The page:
In Perpetuity

Cartoonists: Peter Hoey and Maria Hoey
Publisher: Top Shelf
Publication Date: April 25, 2024
Price: $19.99
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The latest graphic novel from cartoonist siblings Peter Hoey and Maria Hoey, In Perpetuity, released on April 25 by Top Shelf, is a surreal, humorously bleak take on how the afterlife might not be through with us.

The story centers around Jimmy, a man who has died, but who finds himself swept up in a criminal underworld within the afterlife version of Los Angeles: A.L, featuring a black sun, perpetual night, and deceased occupants who go through nostalgic yet banal motions like watching very old movies, going to bars, and working at simple service jobs.

When Jimmy discovers that he has the power to cross between A.L. and L.A., and people want to use that power for their own ends, his troubles have only begun. And thus begins an offbeat, noir suspense story that kept me turning the pages.

For me, the most rewarding part of the story was the conceptually rich setting. The symmetry between L.A. and A.L., which felt equally surreal (suggesting an artificial quality to the real Los Angeles), the idea of an underworld where many people kill time in a stupor, and the idea of people who can cross between life and death left a lasting impression on me. Per an interview with the Hoeys, mythology played a heavy role in the setting’s construction. It feels like there could be a lot of stories going on in this universe.

Before I go further, I have to mention the distinctive artwork, which plays a big role in the feel of the story. The credits imply that the Hoeys collaborated on both art and writing in the book, rather than one taking on artwork and one doing writing. I’m still curious who does what exactly, but however they split things up, they manage to create a unified feel.

Their art style is skillful and iconic: clean and minimal, with architectural precision. Their simplified characters’ faces tend to have simplified emotional expressions, like surprise, mild pleasure, or malice. There is also a static quality that reminds me of an infographic or old-time magazine ad. For example, characters’ hairdos seem molded in place. Mostly flat colors and uniform line thickness complete the look. I found the effect unsettling and distancing here, like watching china dolls act out a story, yet also amusing because the visuals seem comically understated for many of the situations. The Hoeys used this same style for another book I picked up by them, The Bend of Luck, so it seems to be their signature look.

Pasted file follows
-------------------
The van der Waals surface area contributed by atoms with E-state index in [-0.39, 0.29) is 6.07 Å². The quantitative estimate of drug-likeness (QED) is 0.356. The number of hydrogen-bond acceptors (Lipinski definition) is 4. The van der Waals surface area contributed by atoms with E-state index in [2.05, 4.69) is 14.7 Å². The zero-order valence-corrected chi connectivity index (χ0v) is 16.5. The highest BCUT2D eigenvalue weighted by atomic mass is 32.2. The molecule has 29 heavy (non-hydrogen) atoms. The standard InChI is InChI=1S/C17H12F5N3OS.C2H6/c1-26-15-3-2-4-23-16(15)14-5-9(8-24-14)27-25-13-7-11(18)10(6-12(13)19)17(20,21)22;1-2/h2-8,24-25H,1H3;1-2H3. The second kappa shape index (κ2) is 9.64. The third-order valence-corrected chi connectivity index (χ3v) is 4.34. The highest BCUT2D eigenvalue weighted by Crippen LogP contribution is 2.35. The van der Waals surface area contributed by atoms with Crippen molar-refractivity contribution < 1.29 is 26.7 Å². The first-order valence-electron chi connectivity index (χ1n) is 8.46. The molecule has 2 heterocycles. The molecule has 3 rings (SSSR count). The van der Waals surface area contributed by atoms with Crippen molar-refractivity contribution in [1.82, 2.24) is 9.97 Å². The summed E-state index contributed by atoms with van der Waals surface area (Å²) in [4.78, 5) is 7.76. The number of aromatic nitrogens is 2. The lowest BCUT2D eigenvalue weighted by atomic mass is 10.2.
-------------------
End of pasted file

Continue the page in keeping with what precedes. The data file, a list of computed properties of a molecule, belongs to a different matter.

In In Perpetuity, the muted expressions and stiff bodies also suggest a dulling of emotional experience for the characters, almost a sterility that feels fitting amidst the characters’ gray afterlives. The iconic look also lends the feeling of an archetypal fable unfolding. The words match the detached style of the art, with a third person narrator stating the facts of situations to back up naturalistic dialogue.

I noticed some recurring themes for the Hoeys after reading two books by them. Fate and luck are important undercurrents in both stories, emphasized by physical talismans of luck, as well as greedy people, and despairing victims of circumstance. At times, I questioned whether the characters had any control over their own lives.

In this story, Jimmy felt defined by his persistence in the face of unfortunate circumstances. Another character, Olivia, felt defined by her haplessness. I believe in greater freedom of choice than what is shown here, but it was thought-provoking to see a story where powerful people manipulate the system and innocents get caught in the undertow.

Sometimes the main characters’ decisions frustrated me, as they seemed incapable of avoiding temptation or running headlong into bad places. In Perpetuity also contains a number of unsavory villains and disturbing situations. One scene made me feel ill and I had to stop reading for a bit.

I should say, I don’t read a lot of noir, crime, or suspense stories, but the fantasy setting intrigued me. If you seek out more of the aforementioned genres, you may be more of the target audience than I. There is also an undercurrent of satire, an examination of certain absurdities of society through a fantastical lens.

The Hoeys successfully kept me on edge, always waiting to see if the protagonists could get themselves out of this one. I didn’t see the ending coming.

It’s an ambitious work, with more plot threads than The Bend of Luck. I’m not sure I fully understood the complex system of between-world interplay within In Perpetuity, although I found some aspects clever and fitting for Los Angeles.

Do we have free will, or are we fated to fall into certain situations? What might the afterlife look like if it contained the same moral quandaries as our own world? With stylish strokes, In Perpetuity explores the Hoeys’ responses to these questions and takes us on a suspenseful, whimsically dark journey.

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